Tuesday, January 05, 2010

Let the poison in the TARDIS hatch out.

Russell T. Davies ended his tenure as executive producer of "Doctor Who" at the end of 2009. Davies deserves a lot of credit for successfully bringing the show back to life, but his tenure on "Doctor Who" will be notorious for off-screen politics sneaking their way into the on-screen story.

The two-part story arc that represents Davies' final episodes, titled "The End of Time", is a rather blatant example of Davies deciding to eat his successor's lunch. Like a lame-duck American president desperately trying to put as much of the government off-limits to the opposition party as possible, Davies used "The End of Time" as an eleventh-hour "info dump" to define the new show's biggest lacuna: the fate of the Time Lords. The sheer magnitude of the "info dump" is so stunning in its scope that even io9.com is essentially conceeding that only a theological explanation is possible:
Let's see if we can't put all of this together. There's an entire race whose development is being massively accelerated, perhaps with the purpose of making the Ood the new Time Lords. (Even if that's too much of a stretch, they clearly have an incredibly strong connection to time, perhaps second only to that of the Doctor.) There's an unimportant old man whose life keeps intersecting with the Doctor's in ways that far too improbable to be the result of mere coincidence. There's a mysterious but benevolent woman in completely white clothing that keeps showing up to steer events towards the best possible conclusion for the Doctor and, indeed, all existence. If I didn't know any better, I'd say this is all the work of the White Guardian.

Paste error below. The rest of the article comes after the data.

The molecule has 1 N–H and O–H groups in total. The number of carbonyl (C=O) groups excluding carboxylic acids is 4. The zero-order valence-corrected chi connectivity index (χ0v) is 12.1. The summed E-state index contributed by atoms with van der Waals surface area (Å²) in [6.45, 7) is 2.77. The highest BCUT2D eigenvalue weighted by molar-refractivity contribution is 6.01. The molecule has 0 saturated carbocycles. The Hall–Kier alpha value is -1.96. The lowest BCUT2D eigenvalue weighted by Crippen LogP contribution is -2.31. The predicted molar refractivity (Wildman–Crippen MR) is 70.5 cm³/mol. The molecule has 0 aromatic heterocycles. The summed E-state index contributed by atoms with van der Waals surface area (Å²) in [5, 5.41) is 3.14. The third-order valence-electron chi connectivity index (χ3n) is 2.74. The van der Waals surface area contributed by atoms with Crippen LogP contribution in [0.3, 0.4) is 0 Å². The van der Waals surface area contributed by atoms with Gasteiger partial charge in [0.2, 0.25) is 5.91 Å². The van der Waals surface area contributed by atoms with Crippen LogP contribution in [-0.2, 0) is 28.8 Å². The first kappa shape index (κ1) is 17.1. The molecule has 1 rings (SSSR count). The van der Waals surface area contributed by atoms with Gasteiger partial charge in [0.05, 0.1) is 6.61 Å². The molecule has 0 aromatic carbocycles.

For those who haven't memorized every detail of the classic series, the White Guardian was an almost omnipotent figure who first appeared in Tom Baker's fifth season on Doctor Who.
Steven Moffat will get to have a little fun creating new mythology for "Doctor Who" despite the invisible hand of Davies keeping a grip on the overall back-story. In the story "The Waters of Mars" -- which immediately preceeds "The End of Time" -- Davies has the Doctor decide to become a Time Meddler. In "Doctor Who" mythology, a Time Meddler is someone who makes changes to the established timeline of events. In meta-fictional terms, a Time Meddler is a character that gives its authors an excuse to ignore continuity, which is to say that as long as Moffat decides to play in his little sandbox of a show, he has a free hand to do what he likes.


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6:07 AM  

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